Amended decision, May 18, 1955.
[Copyrighted Material Omitted]
APPEAL from decisions and awards of the Workmen's Compensation Board, filed July 24, 1953, and October 27, 1953, insofar as they directed and ordered commutation of the awards under section 17 of the Workmen's Compensation Law.
Samuel Miles Fink and Lloyd I. Isler for appellant and Consul General of Italy at New York.
George J. Hayes, Bernard Katzen, William Stieglitz and Victor Fiddler for Radory Construction Corporation and another, respondents.
Antonio Iannone, a resident of the United States, sustained fatal injuries in an industrial accident. Death benefits were awarded to the decedent's widow, fifty-four years of age, and minor daughter both of whom are residents and nationals of Italy. Section 17 of the Workmen's Compensation Law provides, 'Compensation under this chapter to aliens not residents * * * of the United States or Canada, shall be the same in amount as provided for residents * * * except that the board, may at its option, or upon the application of the insurance carrier, shall, commute as of the date of death all compensation to be paid to such aliens, by paying or causing to be paid to them one-half of the commuted amount of compensation as determined by the board.' Pursuant to section 17, the awards were commuted to one half of the present value of all future payments. The sole issue on this appeal is whether such commutation was proper.
The claimant-appellant contends that the awards should not have been commuted to one half, regardless of section 17, because of a provision contained in the Treaty of Friendship, Commerce and Navigation existing between the United States of America and the Italian Republic. (63 U.S. Stat. 2255.) Section 1 of article XII of the treaty, which became effective July 26, 1949, reads: 'The nationals of either High Contracting Party, regardless of alienage or place of residence, shall be accorded rights and privileges no less favorable than those accorded to the nationals of the other High Contracting Party, under laws and regulations within the territories of such other High Contracting Party that (a) * * * (b) grant to a wage earner or an individual receiving salary, commission or other remuneration, or to his relatives, heirs or dependents, as the case may be, a right of action, or a pecuniary compensation or other benefit or service, on account of occupational disease,
injury or death arising out of and in the course of employment or due to the nature of employment.'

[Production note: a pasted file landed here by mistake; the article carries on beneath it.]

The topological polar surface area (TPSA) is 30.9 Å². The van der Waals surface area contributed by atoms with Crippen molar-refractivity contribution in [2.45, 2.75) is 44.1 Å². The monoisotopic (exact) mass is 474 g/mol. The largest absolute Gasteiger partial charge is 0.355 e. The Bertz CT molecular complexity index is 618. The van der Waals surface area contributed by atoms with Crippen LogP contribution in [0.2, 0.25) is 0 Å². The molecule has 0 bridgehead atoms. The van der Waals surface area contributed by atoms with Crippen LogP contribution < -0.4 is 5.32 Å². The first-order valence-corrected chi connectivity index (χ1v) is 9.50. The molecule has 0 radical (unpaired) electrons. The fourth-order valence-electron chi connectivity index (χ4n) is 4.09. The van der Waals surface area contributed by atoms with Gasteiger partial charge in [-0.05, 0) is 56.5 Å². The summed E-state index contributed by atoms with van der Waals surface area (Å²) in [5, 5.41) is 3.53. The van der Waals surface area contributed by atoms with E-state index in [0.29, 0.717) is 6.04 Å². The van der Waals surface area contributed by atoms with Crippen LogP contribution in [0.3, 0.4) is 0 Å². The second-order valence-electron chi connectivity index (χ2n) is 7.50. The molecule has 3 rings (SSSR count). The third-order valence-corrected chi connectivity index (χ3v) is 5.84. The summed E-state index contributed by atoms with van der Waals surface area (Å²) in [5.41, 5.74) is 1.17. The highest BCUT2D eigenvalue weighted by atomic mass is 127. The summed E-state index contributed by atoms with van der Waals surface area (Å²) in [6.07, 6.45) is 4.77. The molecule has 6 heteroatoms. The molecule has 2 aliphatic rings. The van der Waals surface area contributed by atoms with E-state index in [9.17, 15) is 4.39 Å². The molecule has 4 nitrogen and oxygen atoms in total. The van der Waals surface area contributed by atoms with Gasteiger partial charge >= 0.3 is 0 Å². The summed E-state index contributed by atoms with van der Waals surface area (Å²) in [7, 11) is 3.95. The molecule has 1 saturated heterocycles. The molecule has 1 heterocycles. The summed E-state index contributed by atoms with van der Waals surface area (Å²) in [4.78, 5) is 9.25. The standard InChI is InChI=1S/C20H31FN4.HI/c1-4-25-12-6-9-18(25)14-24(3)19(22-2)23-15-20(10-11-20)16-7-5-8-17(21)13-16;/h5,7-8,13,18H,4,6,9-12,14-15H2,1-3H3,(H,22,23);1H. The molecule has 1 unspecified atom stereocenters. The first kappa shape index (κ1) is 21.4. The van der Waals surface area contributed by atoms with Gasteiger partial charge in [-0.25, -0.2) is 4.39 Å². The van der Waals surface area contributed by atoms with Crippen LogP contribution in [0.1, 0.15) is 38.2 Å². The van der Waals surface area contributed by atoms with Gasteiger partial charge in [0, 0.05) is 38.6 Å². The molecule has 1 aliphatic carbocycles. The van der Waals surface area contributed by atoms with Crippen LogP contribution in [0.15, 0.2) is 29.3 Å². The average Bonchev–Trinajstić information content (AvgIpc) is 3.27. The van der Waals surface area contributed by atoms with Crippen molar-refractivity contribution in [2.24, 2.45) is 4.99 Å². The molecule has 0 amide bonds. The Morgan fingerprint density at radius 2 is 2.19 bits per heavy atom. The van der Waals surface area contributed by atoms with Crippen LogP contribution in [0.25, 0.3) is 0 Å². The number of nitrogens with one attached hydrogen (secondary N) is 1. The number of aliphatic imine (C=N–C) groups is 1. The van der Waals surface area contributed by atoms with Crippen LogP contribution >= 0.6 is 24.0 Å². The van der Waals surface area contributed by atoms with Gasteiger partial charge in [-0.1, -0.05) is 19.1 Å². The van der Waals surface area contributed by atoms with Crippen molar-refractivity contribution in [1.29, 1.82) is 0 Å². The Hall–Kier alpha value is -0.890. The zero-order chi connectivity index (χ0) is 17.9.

The board does not contend that the quoted provision of the treaty is inapplicable, but rests its decision upon the ground that 'such commutation does not constitute treatment of a [nonresident alien] claimant less favorable but, indeed, quite possibly more favorable than that accorded nationals of the United States.' In our opinion, the payment to these nonresident alien dependents of one half of the commuted amount of compensation does constitute less favorable treatment than accorded our own citizens.
The widow was awarded $15.75 per week from the date of decedent's death. The then present value of her award was calculated by the Workmen's Compensation Board to be $14,517.06. The weekly rate, the mortality and remarriage tables and other factors were used in determining this figure. If the widow had been a United States citizen, she would have been entitled to receive the weekly sum awarded during widowhood with two years' compensation in one sum upon remarriage (Workmen's Compensation Law, § 16) or, in the event of commutation, the full present value of the award (Workmen's Compensation Law, § 25). The weekly award to the decedent's minor daughter was $10.50 and the present value of her award was computed to be $2,555.02 as of the date of death. If she were a citizen of the United States, she would have been entitled to receive the weekly sum awarded until she reached eighteen years or, in the event of commutation, the full present value of the award. To award to these nonresident alien dependents only one half of the present value of such awards is obviously treatment different from and less favorable than that accorded nationals of the United States. The board's contention that the commuted awards may 'quite possibly' constitute treatment 'more favorable than that accorded nationals of the United States' rests upon the supposition that perhaps the widow or child may not live as long as the actuary tables indicate or that the widow may be the one of approximately five ...